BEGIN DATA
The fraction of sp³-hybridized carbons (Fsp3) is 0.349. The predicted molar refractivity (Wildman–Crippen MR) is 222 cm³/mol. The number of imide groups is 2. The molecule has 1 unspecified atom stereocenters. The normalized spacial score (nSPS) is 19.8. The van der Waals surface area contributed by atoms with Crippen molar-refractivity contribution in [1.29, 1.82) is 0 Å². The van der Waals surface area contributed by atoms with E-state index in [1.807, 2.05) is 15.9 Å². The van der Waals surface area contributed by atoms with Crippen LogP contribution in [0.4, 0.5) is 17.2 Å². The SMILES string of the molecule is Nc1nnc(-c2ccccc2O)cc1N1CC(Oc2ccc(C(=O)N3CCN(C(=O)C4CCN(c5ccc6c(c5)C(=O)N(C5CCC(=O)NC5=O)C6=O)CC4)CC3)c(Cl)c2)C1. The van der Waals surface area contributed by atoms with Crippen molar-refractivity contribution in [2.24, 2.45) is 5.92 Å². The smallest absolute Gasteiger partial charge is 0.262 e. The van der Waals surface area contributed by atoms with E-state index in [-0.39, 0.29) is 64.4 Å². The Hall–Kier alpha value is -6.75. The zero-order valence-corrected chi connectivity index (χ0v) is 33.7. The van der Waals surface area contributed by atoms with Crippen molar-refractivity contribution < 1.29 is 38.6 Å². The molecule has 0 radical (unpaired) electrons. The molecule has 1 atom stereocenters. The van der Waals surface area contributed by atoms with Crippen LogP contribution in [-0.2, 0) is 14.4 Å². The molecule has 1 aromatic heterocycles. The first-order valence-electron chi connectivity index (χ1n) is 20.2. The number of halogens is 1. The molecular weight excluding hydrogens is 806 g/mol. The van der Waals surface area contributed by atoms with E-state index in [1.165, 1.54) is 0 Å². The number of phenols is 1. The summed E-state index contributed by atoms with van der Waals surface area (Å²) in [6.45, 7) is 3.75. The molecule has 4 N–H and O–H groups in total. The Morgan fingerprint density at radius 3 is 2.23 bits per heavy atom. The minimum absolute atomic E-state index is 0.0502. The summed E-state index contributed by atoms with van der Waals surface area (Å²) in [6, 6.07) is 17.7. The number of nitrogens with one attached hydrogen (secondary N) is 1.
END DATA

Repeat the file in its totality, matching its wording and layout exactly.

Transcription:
The fraction of sp³-hybridized carbons (Fsp3) is 0.349. The predicted molar refractivity (Wildman–Crippen MR) is 222 cm³/mol. The number of imide groups is 2. The molecule has 1 unspecified atom stereocenters. The normalized spacial score (nSPS) is 19.8. The van der Waals surface area contributed by atoms with Crippen molar-refractivity contribution in [1.29, 1.82) is 0 Å². The van der Waals surface area contributed by atoms with E-state index in [1.807, 2.05) is 15.9 Å². The van der Waals surface area contributed by atoms with Crippen LogP contribution in [0.4, 0.5) is 17.2 Å². The SMILES string of the molecule is Nc1nnc(-c2ccccc2O)cc1N1CC(Oc2ccc(C(=O)N3CCN(C(=O)C4CCN(c5ccc6c(c5)C(=O)N(C5CCC(=O)NC5=O)C6=O)CC4)CC3)c(Cl)c2)C1. The van der Waals surface area contributed by atoms with Crippen molar-refractivity contribution in [2.24, 2.45) is 5.92 Å². The smallest absolute Gasteiger partial charge is 0.262 e. The van der Waals surface area contributed by atoms with E-state index in [-0.39, 0.29) is 64.4 Å². The Hall–Kier alpha value is -6.75. The zero-order valence-corrected chi connectivity index (χ0v) is 33.7. The van der Waals surface area contributed by atoms with Crippen molar-refractivity contribution < 1.29 is 38.6 Å². The molecule has 0 radical (unpaired) electrons. The molecule has 1 atom stereocenters. The van der Waals surface area contributed by atoms with Crippen LogP contribution in [-0.2, 0) is 14.4 Å². The molecule has 1 aromatic heterocycles. The first-order valence-electron chi connectivity index (χ1n) is 20.2. The number of halogens is 1. The molecular weight excluding hydrogens is 806 g/mol. The van der Waals surface area contributed by atoms with E-state index in [1.165, 1.54) is 0 Å². The number of phenols is 1. The summed E-state index contributed by atoms with van der Waals surface area (Å²) in [6.45, 7) is 3.75. The molecule has 4 N–H and O–H groups in total. The Morgan fingerprint density at radius 3 is 2.23 bits per heavy atom. The minimum absolute atomic E-state index is 0.0502. The summed E-state index contributed by atoms with van der Waals surface area (Å²) in [6, 6.07) is 17.7. The number of nitrogens with one attached hydrogen (secondary N) is 1.